Osprey aircraft won't return to full flight status until at least 2025, program head tells Congress

The program head said 64 service members have been killed and 93 have been injured since it began.
Osprey Crash
Posted at 3:11 PM, Jun 12, 2024

The military's hundreds of V-22 Ospreys will not be permitted to fly their full range of missions until at least 2025 as the Pentagon continues to address safety concerns in the fleet, the head of the program told lawmakers at a hearing Wednesday.

Vice Adm. Carl Chebi, the head of U.S. Naval Air Systems Command, which has responsibility for the V-22 military-wide, told lawmakers at a House oversight hearing into the program's recent crashes that it will be at least another six to nine months before the command will be able to complete all of the safety and performance assessments for the Osprey.

Over the lifespan of the program, Chebi said a total of 64 service members have been killed in air and ground accidents, and 93 have been injured.

But over the last two years, four separate crashes killed a total of 20 service members and two of those crashes involved catastrophic materiel or mechanical failures the program had not experienced before.

Following a November crash off the coast of Japan that killed eight service members, the fleet was grounded for months. The Ospreys were returned to flight status in March, but in a very limited format, and did not perform the full range of missions, including carrier operations, that the aircraft was made to carry out.

In use since only 2007, the Osprey can fly like an airplane and land like a helicopter. Critics of the aircraft say its innovative design has systemic flaws that are driving the unexpected failures.

One of the reasons for the extension of restricted flight: The military is still working to fix a clutch failure that was identified as one of the primary factors in a June 2022 crash that killed five Marines in California.

A U.S. military CV-22 Osprey takes off from Iwakuni base.


US military grounds entire fleet of Osprey aircraft following crash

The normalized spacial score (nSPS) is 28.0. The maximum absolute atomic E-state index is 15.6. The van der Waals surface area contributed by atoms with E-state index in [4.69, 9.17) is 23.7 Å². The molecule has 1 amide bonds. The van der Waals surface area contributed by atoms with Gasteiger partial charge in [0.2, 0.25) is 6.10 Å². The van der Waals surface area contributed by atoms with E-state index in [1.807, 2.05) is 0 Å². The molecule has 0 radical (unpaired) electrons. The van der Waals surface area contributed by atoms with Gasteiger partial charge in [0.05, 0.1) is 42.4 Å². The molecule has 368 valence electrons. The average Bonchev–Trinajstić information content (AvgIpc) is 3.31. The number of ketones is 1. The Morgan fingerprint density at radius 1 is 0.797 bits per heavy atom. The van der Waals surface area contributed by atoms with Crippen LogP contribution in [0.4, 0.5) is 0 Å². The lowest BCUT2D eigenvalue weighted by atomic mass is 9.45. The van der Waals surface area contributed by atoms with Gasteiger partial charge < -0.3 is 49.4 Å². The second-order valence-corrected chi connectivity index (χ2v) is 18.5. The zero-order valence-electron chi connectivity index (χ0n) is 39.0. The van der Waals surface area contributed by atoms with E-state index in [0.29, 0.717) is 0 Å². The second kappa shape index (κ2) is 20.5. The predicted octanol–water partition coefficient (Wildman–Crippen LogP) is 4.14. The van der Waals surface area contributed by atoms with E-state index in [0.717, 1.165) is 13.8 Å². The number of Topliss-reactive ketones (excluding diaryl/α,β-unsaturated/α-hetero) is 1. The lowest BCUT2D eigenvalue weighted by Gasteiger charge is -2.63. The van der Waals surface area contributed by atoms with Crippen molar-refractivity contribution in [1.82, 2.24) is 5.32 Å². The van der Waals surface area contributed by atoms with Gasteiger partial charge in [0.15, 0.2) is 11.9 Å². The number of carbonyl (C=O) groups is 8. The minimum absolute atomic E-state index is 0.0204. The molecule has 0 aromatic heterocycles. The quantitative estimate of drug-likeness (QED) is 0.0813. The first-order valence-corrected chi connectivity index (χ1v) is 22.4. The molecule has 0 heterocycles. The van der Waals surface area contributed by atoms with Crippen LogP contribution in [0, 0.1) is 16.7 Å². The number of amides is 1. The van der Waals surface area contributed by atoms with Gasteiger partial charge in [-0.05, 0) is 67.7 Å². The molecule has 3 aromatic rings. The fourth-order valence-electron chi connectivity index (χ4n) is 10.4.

AP via Scripps News
7:32 PM, Dec 06, 2023

The clutch component, like many other parts of the aircraft, has been wearing out far faster than expected. This led to an unprecedented dual hard clutch engagement in the 2022 crash, creating a situation in which the pilots had no way to save the aircraft.

The military has not yet said what exact part failed in the November crash, but Chebi told the panel Wednesday that the cause was something "we'd never seen before."

Massachusetts Democrat Rep. Stephen Lynch told Chebi to reground the entire fleet until all safety issues were fixed.

"What do you think the consequences will be if we have another V-22 go down and we lose more brave Marines or Airmen between now and the time ... that we might have this clutch situation figured out? Your whole program's done. It's done. If another Osprey goes down, we're done. This program's done. So why don't we ground this now?"

The committee is looking into whether the program has adequate oversight, but to date has not received the data and documents it has requested on the program, members said at Wednesday's hearing.

Among the information that the House Oversight Committee's Subcommittee on National Security, the Border and Foreign Affairs has requested but has yet to receive is the wear and replacement rates on Osprey proprotor gearboxes, a component that was a factor in the crash off Japan.

Committee members also have asked for internal crash reports that the military conducts with surviving air and ground crews and witnesses. The reports, known as safety investigation board reports, aren't available to the public and cannot be used to punish a crew — they are in place to identify and quickly share any safety issues among the fleet.

To date, the staffers said they had received about 3,500 pages of documents, but information was redacted, leaving them unable to conduct oversight. The committee staffers spoke on the condition of anonymity to discuss sensitive matters.

The staffers said the documents they have reviewed left them concerned about whether Pentagon leadership has maintained a close watch on the Osprey program. Some of the problems with the aircraft date back a decade or more but still haven't been fixed.

After mechanical and material failures led to the 2022 Osprey crash in California, the military said it had instituted changes to prevent the issue from happening again.

"However, the recent fatal crash and ongoing investigations suggest that more transparency and rigorous testing is needed to verify these claims," Rep. Glenn Grothman, a Wisconsin Republican who chairs the committee, said in a statement to the AP ahead of the hearing Wednesday.

The Marine Corps is planning on using the Osprey through 2050, while Air Force Special Operations Command has already begun to talk publicly about finding another type of aircraft to conduct missions.

Osprey producers Bell Flight, the Boeing Co. and Rolls-Royce, which supplies the engines, are facing a new lawsuit from families of the five Marines killed in the 2022 California crash. The lawsuit alleges that the companies did not address known parts failures or safety issues that were a factor in the crash.

Boeing and Bell have declined to comment, citing the ongoing litigation.

The staffers said the Pentagon has not provided details on what the restrictions are as the aircraft returns to operations.

Besides the deadly crashes, there have been additional accidents in which the aircraft were destroyed and service members were injured, but none died.